• Shelby County Schools

Hundreds of students at about 20 high schools here took a stand against gun violence Thursday by participating in a citywide walkout.


Some marched, some toted posters with messages against violence, and some held moments of silence.

See scenes from Thursday's events below.


Thursday, April 19, 2018

Memphis Students Protest Gun Violence With Walkout

Posted By on Thu, Apr 19, 2018 at 10:49 AM

Hundreds gathered here in March to protest gun violence
  • Hundreds gathered here in March to protest gun violence


Students at about 20 high schools here plan to walk out of class at various times on Thursday to protest gun violence and other ills in schools.


Responding to the recent school shooting in Parkland, Florida that resulted in 17 deaths, the walkout is ahead of the 2,100 walkouts planned across the country as a part of national school walkout day on Friday — the 19th anniversary of the shooting at Columbine High School, where 13 people were killed.


Organized by students, the national walkout has three goals: hold elected officials accountable, generate solutions to gun violence, and to engage students in the political process.


In Memphis, students will have 17 minutes of silence, honoring each Parkland victim. They also will use the time as an opportunity to brainstorm solutions to gun violence. Via social media, using the hashtag #YouthSolutions901, students can make suggestions for ways to increase school safety.

The strongest recommendations from students will be presented at the school board meeting on Tuesday, April 24th, according to the walkout’s organizers.


At some schools, students will also take part in “know your rights” discussions, touching on issues like sexual harassment and police brutality. Students will also be given the chance to register to vote.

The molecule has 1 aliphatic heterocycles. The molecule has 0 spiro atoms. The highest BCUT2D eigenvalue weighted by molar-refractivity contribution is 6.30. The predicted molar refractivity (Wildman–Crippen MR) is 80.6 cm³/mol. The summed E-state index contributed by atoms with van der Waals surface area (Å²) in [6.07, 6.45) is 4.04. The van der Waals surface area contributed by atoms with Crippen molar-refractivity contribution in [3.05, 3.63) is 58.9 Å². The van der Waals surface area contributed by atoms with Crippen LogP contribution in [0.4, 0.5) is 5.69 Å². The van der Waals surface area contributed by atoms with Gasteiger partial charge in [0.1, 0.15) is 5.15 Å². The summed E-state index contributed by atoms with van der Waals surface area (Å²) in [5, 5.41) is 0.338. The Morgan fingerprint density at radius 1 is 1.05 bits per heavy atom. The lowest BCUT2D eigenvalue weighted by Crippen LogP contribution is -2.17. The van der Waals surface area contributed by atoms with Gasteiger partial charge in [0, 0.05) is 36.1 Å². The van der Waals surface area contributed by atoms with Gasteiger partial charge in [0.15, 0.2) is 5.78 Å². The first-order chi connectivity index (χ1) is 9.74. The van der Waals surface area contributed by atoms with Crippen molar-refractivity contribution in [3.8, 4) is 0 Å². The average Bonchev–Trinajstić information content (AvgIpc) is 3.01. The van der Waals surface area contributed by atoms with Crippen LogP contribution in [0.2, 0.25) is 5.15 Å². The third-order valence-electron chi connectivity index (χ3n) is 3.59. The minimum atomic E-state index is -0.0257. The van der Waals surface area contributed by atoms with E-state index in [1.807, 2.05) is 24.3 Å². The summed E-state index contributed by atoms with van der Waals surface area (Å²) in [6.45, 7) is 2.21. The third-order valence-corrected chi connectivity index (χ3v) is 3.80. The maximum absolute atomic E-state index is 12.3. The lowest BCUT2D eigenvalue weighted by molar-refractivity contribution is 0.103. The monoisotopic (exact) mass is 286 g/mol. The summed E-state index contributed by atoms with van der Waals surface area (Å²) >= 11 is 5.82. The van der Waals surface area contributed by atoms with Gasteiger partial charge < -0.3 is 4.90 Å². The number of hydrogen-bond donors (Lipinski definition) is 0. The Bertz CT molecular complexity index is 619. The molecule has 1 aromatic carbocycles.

Students are also asking the Shelby County School administration to improve mental and emotional health services in school, hire more guidance counselors and social workers, to expand their restorative justice practices, and to provide protection for students and their families from Immigration and Customs Enforcement (ICE).


Dorsey Hopson, SCS superintendent said ahead of Thursday's events that no students or teachers will be punished for participating in the walkout.


Wednesday, April 18, 2018

Poor People's Campaign Sets Training Session Ahead of 40-Day Action Plan

Posted By on Wed, Apr 18, 2018 at 11:54 AM

Leaders of the Poor People’s Campaign, Revs. William Barber and Liz Theoharis - FACEBOOK
  • Facebook
  • Leaders of the Poor People’s Campaign, Revs. William Barber and Liz Theoharis


A training session to prepare for the Poor People’s Campaign's 40 days of nonviolent direct action will take place here Saturday, April 21st at 1 p.m.